The Child Maintenance and Enforcement Commission has begun using tough new powers to halt or reverse the sale and transfer of assets by parents attempting to dodge financial responsibility for their children.
In the first case of its kind, a father in the northwest of England has been prevented from selling a house he was advertising on a popular property website. The man, who cannot be named for legal reasons, owes over £78,000 in unpaid maintenance. He has paid nothing to his former partner for almost twelve years while failing to respond to letters or phone calls from the Child Support Agency - now part of the Commission.
The Commission applied for a 'freezing order' after the man put his house on the market, raising fears he would try to put the proceeds beyond the Agency's reach. The particulars of sale for the four-bedroom property boasted of numerous costly improvements, including a luxury fitted kitchen and home cinema. It noted there was "no chain" to hold up a quick sale.
The High Court granted the order, which prevents the man from selling the property.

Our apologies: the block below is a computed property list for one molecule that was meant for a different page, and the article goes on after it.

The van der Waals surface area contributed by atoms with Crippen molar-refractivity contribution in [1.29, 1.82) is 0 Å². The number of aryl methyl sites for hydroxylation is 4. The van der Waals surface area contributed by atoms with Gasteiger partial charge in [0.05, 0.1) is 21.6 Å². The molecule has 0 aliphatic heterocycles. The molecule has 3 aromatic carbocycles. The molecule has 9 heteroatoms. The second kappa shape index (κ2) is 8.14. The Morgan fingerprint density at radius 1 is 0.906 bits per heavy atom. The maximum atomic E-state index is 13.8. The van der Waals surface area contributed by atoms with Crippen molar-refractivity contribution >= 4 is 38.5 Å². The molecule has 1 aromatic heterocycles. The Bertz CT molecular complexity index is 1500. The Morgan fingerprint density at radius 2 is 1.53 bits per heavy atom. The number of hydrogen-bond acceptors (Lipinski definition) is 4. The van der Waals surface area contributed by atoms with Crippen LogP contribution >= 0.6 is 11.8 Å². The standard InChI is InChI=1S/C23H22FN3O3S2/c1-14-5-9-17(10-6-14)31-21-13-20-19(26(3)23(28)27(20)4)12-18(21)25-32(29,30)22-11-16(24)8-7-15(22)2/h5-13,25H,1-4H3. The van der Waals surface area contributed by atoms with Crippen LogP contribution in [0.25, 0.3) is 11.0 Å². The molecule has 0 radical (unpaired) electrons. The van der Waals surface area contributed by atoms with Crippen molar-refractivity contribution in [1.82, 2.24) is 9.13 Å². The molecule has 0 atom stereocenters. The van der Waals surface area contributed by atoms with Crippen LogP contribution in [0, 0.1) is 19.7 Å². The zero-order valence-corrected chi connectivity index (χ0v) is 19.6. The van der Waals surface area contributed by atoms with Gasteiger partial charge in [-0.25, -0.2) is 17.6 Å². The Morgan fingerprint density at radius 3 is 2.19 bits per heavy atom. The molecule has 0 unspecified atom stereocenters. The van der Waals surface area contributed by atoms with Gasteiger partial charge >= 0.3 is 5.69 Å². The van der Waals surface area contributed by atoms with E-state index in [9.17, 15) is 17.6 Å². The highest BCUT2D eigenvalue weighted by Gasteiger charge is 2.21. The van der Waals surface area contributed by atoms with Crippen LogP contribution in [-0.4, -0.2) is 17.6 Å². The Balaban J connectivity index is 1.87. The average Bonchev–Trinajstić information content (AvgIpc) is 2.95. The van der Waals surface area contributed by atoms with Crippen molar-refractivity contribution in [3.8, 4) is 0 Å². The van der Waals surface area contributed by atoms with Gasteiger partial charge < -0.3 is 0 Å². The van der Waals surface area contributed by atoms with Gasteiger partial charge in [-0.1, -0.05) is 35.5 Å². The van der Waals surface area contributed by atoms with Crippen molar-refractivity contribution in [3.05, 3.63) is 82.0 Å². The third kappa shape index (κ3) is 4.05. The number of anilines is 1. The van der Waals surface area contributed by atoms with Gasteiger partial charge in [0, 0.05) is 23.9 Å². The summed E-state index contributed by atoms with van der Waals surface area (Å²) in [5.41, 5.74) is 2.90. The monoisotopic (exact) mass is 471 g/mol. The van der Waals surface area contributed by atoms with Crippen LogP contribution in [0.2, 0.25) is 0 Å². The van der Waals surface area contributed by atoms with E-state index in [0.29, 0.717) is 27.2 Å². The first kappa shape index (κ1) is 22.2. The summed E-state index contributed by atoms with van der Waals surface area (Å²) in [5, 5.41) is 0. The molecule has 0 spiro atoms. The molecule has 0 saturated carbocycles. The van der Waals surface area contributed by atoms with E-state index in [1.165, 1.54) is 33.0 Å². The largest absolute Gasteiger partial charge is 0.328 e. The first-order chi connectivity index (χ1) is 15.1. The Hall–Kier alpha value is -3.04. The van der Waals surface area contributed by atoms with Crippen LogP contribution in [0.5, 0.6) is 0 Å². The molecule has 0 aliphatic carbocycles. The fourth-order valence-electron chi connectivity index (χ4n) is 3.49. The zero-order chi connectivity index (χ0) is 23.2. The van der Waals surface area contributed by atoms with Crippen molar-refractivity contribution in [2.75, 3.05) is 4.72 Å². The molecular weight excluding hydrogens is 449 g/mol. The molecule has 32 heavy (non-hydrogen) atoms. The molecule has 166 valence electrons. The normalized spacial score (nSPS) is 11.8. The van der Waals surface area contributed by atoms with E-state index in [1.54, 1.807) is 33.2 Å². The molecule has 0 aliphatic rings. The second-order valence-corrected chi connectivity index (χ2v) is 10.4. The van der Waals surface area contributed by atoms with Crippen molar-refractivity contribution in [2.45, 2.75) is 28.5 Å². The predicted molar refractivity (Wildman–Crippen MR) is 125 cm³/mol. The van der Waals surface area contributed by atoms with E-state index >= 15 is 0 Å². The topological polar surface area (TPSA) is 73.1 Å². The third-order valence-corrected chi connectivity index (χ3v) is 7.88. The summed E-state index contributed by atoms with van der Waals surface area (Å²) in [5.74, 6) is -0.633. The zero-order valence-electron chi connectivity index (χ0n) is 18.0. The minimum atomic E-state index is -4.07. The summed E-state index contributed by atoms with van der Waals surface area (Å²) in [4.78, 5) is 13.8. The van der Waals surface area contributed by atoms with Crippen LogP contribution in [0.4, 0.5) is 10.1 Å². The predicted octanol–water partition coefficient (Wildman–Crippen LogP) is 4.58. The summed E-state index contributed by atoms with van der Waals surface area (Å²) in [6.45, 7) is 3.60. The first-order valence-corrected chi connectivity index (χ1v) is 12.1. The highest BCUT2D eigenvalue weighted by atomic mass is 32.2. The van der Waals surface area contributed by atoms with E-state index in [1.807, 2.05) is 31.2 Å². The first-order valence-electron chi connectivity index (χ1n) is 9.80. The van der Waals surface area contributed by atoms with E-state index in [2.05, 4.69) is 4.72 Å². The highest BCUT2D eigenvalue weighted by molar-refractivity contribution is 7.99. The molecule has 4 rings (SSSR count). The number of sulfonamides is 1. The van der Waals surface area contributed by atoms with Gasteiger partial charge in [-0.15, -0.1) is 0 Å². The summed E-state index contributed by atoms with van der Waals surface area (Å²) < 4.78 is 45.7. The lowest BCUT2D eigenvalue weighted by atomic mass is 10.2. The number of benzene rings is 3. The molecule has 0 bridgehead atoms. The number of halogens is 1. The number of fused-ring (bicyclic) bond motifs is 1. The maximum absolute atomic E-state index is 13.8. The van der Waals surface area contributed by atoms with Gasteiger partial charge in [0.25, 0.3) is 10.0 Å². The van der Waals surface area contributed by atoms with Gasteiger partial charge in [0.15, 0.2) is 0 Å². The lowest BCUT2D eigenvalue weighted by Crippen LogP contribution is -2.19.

In addition to freezing orders, the court also has the power to grant 'setting aside orders', which reverse the sale/transfer of property to stop parents putting assets in the names of new partners or relatives, and 'lump sum deduction orders', which force banks to hand over money held in the accounts of indebted parents.
Chair of the Child Maintenance Commission Janet Paraskeva said:
"This case sends a clear message to all parents who have run up substantial maintenance arrears.
"Step-by-step the Commission is closing the escape routes for parents who think they can cheat their children out of money from which they are entitled to benefit. No longer can houses, cars and other valuable assets be sold off quickly to prevent the CSA taking possession of them. Those who cynically transfer the legal ownership of property into the names of their new partners risk having those transactions reversed."
James Pirrie, Chair of the Child Maintenance Committee of Resolution, the family lawyers' association, added his backing to the new measures:
"The sooner people realise that payment of their child maintenance obligations is non-negotiable the better. Everyone can then focus on making sure that the calculation of how much has to be paid is accurate and appropriate."
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